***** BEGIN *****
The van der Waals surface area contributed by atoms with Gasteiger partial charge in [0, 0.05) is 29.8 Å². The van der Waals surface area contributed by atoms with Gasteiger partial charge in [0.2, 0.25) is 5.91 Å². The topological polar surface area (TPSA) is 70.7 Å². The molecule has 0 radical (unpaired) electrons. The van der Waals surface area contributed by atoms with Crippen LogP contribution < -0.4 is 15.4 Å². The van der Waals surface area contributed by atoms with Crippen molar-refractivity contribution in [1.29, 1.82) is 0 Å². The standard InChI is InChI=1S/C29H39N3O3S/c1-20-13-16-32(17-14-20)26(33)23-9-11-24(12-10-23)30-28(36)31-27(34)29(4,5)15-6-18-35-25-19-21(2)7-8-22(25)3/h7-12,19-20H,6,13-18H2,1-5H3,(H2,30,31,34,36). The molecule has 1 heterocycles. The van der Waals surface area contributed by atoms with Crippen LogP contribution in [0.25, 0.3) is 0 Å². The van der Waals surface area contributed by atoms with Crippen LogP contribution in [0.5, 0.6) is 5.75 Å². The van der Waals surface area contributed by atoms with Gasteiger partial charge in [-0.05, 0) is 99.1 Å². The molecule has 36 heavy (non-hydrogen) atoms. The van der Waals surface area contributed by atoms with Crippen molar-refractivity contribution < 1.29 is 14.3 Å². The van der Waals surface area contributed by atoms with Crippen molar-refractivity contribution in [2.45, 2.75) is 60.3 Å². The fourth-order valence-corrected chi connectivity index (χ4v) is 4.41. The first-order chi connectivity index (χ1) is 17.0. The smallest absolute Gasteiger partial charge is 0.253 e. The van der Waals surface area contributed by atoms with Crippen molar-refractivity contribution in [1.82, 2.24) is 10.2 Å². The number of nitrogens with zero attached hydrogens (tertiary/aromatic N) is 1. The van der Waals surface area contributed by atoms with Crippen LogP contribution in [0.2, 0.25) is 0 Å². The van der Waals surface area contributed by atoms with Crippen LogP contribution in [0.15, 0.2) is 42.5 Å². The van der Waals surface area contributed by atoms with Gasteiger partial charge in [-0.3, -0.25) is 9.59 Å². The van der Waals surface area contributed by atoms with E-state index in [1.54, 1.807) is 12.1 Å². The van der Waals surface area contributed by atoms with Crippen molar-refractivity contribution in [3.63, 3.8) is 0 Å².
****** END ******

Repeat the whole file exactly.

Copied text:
The van der Waals surface area contributed by atoms with Gasteiger partial charge in [0, 0.05) is 29.8 Å². The van der Waals surface area contributed by atoms with Gasteiger partial charge in [0.2, 0.25) is 5.91 Å². The topological polar surface area (TPSA) is 70.7 Å². The molecule has 0 radical (unpaired) electrons. The van der Waals surface area contributed by atoms with Crippen LogP contribution < -0.4 is 15.4 Å². The van der Waals surface area contributed by atoms with Crippen molar-refractivity contribution in [1.29, 1.82) is 0 Å². The standard InChI is InChI=1S/C29H39N3O3S/c1-20-13-16-32(17-14-20)26(33)23-9-11-24(12-10-23)30-28(36)31-27(34)29(4,5)15-6-18-35-25-19-21(2)7-8-22(25)3/h7-12,19-20H,6,13-18H2,1-5H3,(H2,30,31,34,36). The molecule has 1 heterocycles. The van der Waals surface area contributed by atoms with Crippen LogP contribution in [0.25, 0.3) is 0 Å². The van der Waals surface area contributed by atoms with Crippen LogP contribution in [0.5, 0.6) is 5.75 Å². The van der Waals surface area contributed by atoms with Gasteiger partial charge in [-0.05, 0) is 99.1 Å². The molecule has 36 heavy (non-hydrogen) atoms. The van der Waals surface area contributed by atoms with Crippen molar-refractivity contribution < 1.29 is 14.3 Å². The van der Waals surface area contributed by atoms with Crippen molar-refractivity contribution in [2.45, 2.75) is 60.3 Å². The fourth-order valence-corrected chi connectivity index (χ4v) is 4.41. The first-order chi connectivity index (χ1) is 17.0. The smallest absolute Gasteiger partial charge is 0.253 e. The van der Waals surface area contributed by atoms with Crippen molar-refractivity contribution in [1.82, 2.24) is 10.2 Å². The number of nitrogens with zero attached hydrogens (tertiary/aromatic N) is 1. The van der Waals surface area contributed by atoms with Crippen LogP contribution in [0.2, 0.25) is 0 Å². The van der Waals surface area contributed by atoms with Crippen LogP contribution in [0.15, 0.2) is 42.5 Å². The van der Waals surface area contributed by atoms with Gasteiger partial charge in [-0.3, -0.25) is 9.59 Å². The van der Waals surface area contributed by atoms with E-state index in [1.54, 1.807) is 12.1 Å². The van der Waals surface area contributed by atoms with Crippen molar-refractivity contribution in [3.63, 3.8) is 0 Å².